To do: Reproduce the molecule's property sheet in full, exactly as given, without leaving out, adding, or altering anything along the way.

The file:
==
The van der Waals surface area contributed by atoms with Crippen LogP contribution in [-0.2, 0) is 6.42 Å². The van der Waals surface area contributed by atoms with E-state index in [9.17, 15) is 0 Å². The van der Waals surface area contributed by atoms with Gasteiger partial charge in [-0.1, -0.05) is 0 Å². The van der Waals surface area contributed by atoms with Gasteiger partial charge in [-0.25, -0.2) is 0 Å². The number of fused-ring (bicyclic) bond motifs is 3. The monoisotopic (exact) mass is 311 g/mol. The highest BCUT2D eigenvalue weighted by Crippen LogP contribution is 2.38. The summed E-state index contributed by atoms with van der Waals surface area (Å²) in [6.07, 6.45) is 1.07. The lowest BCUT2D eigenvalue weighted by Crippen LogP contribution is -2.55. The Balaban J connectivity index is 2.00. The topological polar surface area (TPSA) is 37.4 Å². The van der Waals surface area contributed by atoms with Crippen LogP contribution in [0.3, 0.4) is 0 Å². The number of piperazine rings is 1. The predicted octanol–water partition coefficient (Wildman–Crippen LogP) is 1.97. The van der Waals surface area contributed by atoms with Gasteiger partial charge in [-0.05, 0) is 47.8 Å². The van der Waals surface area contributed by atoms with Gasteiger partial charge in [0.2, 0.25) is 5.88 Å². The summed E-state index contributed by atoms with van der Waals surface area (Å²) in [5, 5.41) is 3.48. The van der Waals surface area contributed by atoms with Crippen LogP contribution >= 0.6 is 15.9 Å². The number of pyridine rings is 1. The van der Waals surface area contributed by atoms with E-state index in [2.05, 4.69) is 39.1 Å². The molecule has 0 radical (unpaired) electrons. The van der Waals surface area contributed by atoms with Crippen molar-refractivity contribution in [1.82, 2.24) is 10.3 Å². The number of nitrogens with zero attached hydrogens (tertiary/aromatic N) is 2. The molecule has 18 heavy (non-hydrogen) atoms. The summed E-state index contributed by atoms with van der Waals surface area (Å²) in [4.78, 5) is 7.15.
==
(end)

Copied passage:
The van der Waals surface area contributed by atoms with Crippen LogP contribution in [-0.2, 0) is 6.42 Å². The van der Waals surface area contributed by atoms with E-state index in [9.17, 15) is 0 Å². The van der Waals surface area contributed by atoms with Gasteiger partial charge in [-0.1, -0.05) is 0 Å². The van der Waals surface area contributed by atoms with Gasteiger partial charge in [-0.25, -0.2) is 0 Å². The number of fused-ring (bicyclic) bond motifs is 3. The monoisotopic (exact) mass is 311 g/mol. The highest BCUT2D eigenvalue weighted by Crippen LogP contribution is 2.38. The summed E-state index contributed by atoms with van der Waals surface area (Å²) in [6.07, 6.45) is 1.07. The lowest BCUT2D eigenvalue weighted by Crippen LogP contribution is -2.55. The Balaban J connectivity index is 2.00. The topological polar surface area (TPSA) is 37.4 Å². The van der Waals surface area contributed by atoms with Crippen LogP contribution in [0.3, 0.4) is 0 Å². The number of piperazine rings is 1. The predicted octanol–water partition coefficient (Wildman–Crippen LogP) is 1.97. The van der Waals surface area contributed by atoms with Gasteiger partial charge in [-0.05, 0) is 47.8 Å². The van der Waals surface area contributed by atoms with Gasteiger partial charge in [0.2, 0.25) is 5.88 Å². The summed E-state index contributed by atoms with van der Waals surface area (Å²) in [5, 5.41) is 3.48. The van der Waals surface area contributed by atoms with Crippen LogP contribution >= 0.6 is 15.9 Å². The number of pyridine rings is 1. The van der Waals surface area contributed by atoms with E-state index in [2.05, 4.69) is 39.1 Å². The molecule has 0 radical (unpaired) electrons. The van der Waals surface area contributed by atoms with Crippen molar-refractivity contribution in [1.82, 2.24) is 10.3 Å². The number of nitrogens with zero attached hydrogens (tertiary/aromatic N) is 2. The molecule has 18 heavy (non-hydrogen) atoms. The summed E-state index contributed by atoms with van der Waals surface area (Å²) in [4.78, 5) is 7.15.